Reference : Reduced global copperativity is a common feature underlying the amyloidogenicity of p...
Scientific journals : Article
Life sciences : Biochemistry, biophysics & molecular biology
http://hdl.handle.net/2268/16640
Reduced global copperativity is a common feature underlying the amyloidogenicity of pathogenic lysozyme mutations
English
Dumoulin, Mireille mailto [University of Cambridge > Department of Chemistry > > >]
Canet, Denis [University of Oxford > Chemistry Research Laboratory > Oxford Centre for Molecular Sciences >]
Last, Alexander M. [University of Oxford > Chemistry Research Laboratory > Oxford Centre for Molecular Sciences >]
Pardon, Els [Vrije Universiteit Brussel > Vlaams Interuniversitair Instituut voor Biotechnologie > Department of Molecular and Cellular InteractionsLaboratorium voor Ultrastructuur >]
Archer, David B. [University of Nottingham > School of Biology >]
Muyldermans, Serge [Vrije Universiteit Brussel > Vlaams Interuniversitair Instituut voor Biotechnologie > Department of Molecular and Cellular InteractionsLaboratorium voor Ultrastructuur >]
Wyns, Lode [Vrije Universiteit Brussel > Vlaams Interuniversitair Instituut voor Biotechnologie > Department of Molecular and Cellular InteractionsLaboratorium voor Ultrastructuur >]
Matagne, André mailto [Université de Liège - ULg > Département des sciences de la vie > Laboratoire d'Enzymologie et Repliement des Protéines, Centre d'Ingénierie des Protéines > >]
Robinson, Carol V. [University of Cambridge > Department of Chemistry > > >]
Redfield, Christina [University of Oxford > Chemistry Research Laboratory > Oxford Centre for Molecular Sciences >]
Dobson, Christopher M. [University of Cambridge > Department of Chemistry > > >]
25-Feb-2005
Journal of Molecular Biology
Academic Press Ltd Elsevier Science Ltd
346
3
773-788
Yes (verified by ORBi)
International
0022-2836
London
[en] human lysozyme ; amyloidogenic variants ; camel antibody fragments ; hydrogen/deuterium exchange ; stabilization
[en] One of the 20 or so human amyloid diseases is associated with the deposition in vital organs of full-length mutational variants of the antibacterial protein lysozyme. Here, we report experimental data that permit a detailed comparison to be made of the behaviour of two of these amyloidogenic variants, I56T and D67H, under identical conditions. Hydrogen/deuterium exchange experiments monitored by NMR and mass spectrometry reveal that, despite their different locations and the different effects of the two mutations on the structure of the native state of lysozyme, both mutations cause a cooperative destabilisation of a remarkably similar segment of the structure, comprising in both cases the beta-domain and the adjacent C-helix. As a result, both variant proteins populate transiently a closely similar, partially unstructured intermediate in which the beta-domain and the adjacent C-helix are substantially and simultaneously unfolded, whereas the three remaining a-helices that form the core of the a-domain still have their native-like structure. We show, in addition, that the binding of a camel antibody fragment, cAb-HuL6, which was raised against wild-type lysozyme, restores to both variant proteins the stability and cooperativity characteristic of the wild-type protein; as a consequence, it inhibits the formation of amyloid fibrils by both variants. These results indicate that the reduction in global cooperativity, an associated ability to populate transiently a specific, partly unfolded intermediate state under physiologically relevant conditions, is a common feature underlying the behaviour of these two pathogenic mutations. The formation of intermolecular interactions between lysozyme molecules that are in this partially unfolded state is therefore likely to be the fundamental trigger of the aggregation process that ultimately leads to the formation and deposition in tissue of amyloid fibrils. (C) 2004 Elsevier Ltd. All rights reserved.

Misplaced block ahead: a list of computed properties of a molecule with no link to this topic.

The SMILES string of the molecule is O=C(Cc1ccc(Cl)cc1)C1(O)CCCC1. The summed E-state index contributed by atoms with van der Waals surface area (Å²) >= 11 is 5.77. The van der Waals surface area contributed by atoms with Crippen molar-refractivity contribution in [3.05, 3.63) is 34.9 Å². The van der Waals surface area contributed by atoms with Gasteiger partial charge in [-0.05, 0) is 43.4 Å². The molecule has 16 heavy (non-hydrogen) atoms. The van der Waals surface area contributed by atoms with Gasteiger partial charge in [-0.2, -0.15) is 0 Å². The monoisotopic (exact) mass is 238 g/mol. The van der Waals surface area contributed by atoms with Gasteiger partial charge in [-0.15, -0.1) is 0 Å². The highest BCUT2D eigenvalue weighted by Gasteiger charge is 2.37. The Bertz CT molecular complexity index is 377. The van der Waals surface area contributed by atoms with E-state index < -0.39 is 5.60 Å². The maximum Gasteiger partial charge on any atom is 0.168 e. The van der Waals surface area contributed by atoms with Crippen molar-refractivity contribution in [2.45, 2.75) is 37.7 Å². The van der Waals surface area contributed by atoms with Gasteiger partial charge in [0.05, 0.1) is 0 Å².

http://hdl.handle.net/2268/16640

File(s) associated to this reference

Fulltext file(s):

FileCommentaryVersionSizeAccess
Open access
DumoulinJMB2005.pdfNo commentaryPublisher postprint897.4 kBView/Open

Bookmark and Share SFX Query

All documents in ORBi are protected by a user license.